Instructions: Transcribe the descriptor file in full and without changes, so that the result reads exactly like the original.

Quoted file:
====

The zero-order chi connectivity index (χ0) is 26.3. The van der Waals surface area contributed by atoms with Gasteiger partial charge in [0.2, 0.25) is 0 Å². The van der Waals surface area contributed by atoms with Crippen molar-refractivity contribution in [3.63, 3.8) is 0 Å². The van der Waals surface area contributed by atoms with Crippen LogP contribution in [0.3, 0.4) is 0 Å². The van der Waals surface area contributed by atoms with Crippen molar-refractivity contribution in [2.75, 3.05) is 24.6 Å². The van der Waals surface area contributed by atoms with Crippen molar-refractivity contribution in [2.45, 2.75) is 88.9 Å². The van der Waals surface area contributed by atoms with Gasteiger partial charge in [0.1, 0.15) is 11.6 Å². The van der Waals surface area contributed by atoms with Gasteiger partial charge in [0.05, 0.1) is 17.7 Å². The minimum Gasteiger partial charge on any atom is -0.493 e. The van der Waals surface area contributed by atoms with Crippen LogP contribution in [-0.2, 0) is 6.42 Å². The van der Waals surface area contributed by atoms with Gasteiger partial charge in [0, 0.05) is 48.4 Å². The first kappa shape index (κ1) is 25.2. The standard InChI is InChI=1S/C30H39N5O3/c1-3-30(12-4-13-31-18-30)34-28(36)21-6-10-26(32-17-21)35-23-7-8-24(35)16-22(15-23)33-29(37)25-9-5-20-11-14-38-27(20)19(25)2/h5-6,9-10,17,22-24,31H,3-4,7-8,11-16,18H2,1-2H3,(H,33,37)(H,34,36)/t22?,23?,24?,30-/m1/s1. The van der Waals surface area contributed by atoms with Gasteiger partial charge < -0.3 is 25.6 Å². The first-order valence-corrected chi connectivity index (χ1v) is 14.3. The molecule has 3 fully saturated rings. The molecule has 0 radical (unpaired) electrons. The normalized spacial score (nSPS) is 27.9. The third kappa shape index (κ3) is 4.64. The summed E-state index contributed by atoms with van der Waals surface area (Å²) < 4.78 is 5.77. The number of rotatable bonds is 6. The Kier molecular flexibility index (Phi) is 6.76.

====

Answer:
The zero-order chi connectivity index (χ0) is 26.3. The van der Waals surface area contributed by atoms with Gasteiger partial charge in [0.2, 0.25) is 0 Å². The van der Waals surface area contributed by atoms with Crippen molar-refractivity contribution in [3.63, 3.8) is 0 Å². The van der Waals surface area contributed by atoms with Crippen LogP contribution in [0.3, 0.4) is 0 Å². The van der Waals surface area contributed by atoms with Crippen molar-refractivity contribution in [2.75, 3.05) is 24.6 Å². The van der Waals surface area contributed by atoms with Crippen molar-refractivity contribution in [2.45, 2.75) is 88.9 Å². The van der Waals surface area contributed by atoms with Gasteiger partial charge in [0.1, 0.15) is 11.6 Å². The van der Waals surface area contributed by atoms with Gasteiger partial charge in [0.05, 0.1) is 17.7 Å². The minimum Gasteiger partial charge on any atom is -0.493 e. The van der Waals surface area contributed by atoms with Crippen LogP contribution in [-0.2, 0) is 6.42 Å². The van der Waals surface area contributed by atoms with Gasteiger partial charge in [0, 0.05) is 48.4 Å². The first kappa shape index (κ1) is 25.2. The standard InChI is InChI=1S/C30H39N5O3/c1-3-30(12-4-13-31-18-30)34-28(36)21-6-10-26(32-17-21)35-23-7-8-24(35)16-22(15-23)33-29(37)25-9-5-20-11-14-38-27(20)19(25)2/h5-6,9-10,17,22-24,31H,3-4,7-8,11-16,18H2,1-2H3,(H,33,37)(H,34,36)/t22?,23?,24?,30-/m1/s1. The van der Waals surface area contributed by atoms with Gasteiger partial charge < -0.3 is 25.6 Å². The first-order valence-corrected chi connectivity index (χ1v) is 14.3. The molecule has 3 fully saturated rings. The molecule has 0 radical (unpaired) electrons. The normalized spacial score (nSPS) is 27.9. The third kappa shape index (κ3) is 4.64. The summed E-state index contributed by atoms with van der Waals surface area (Å²) < 4.78 is 5.77. The number of rotatable bonds is 6. The Kier molecular flexibility index (Phi) is 6.76.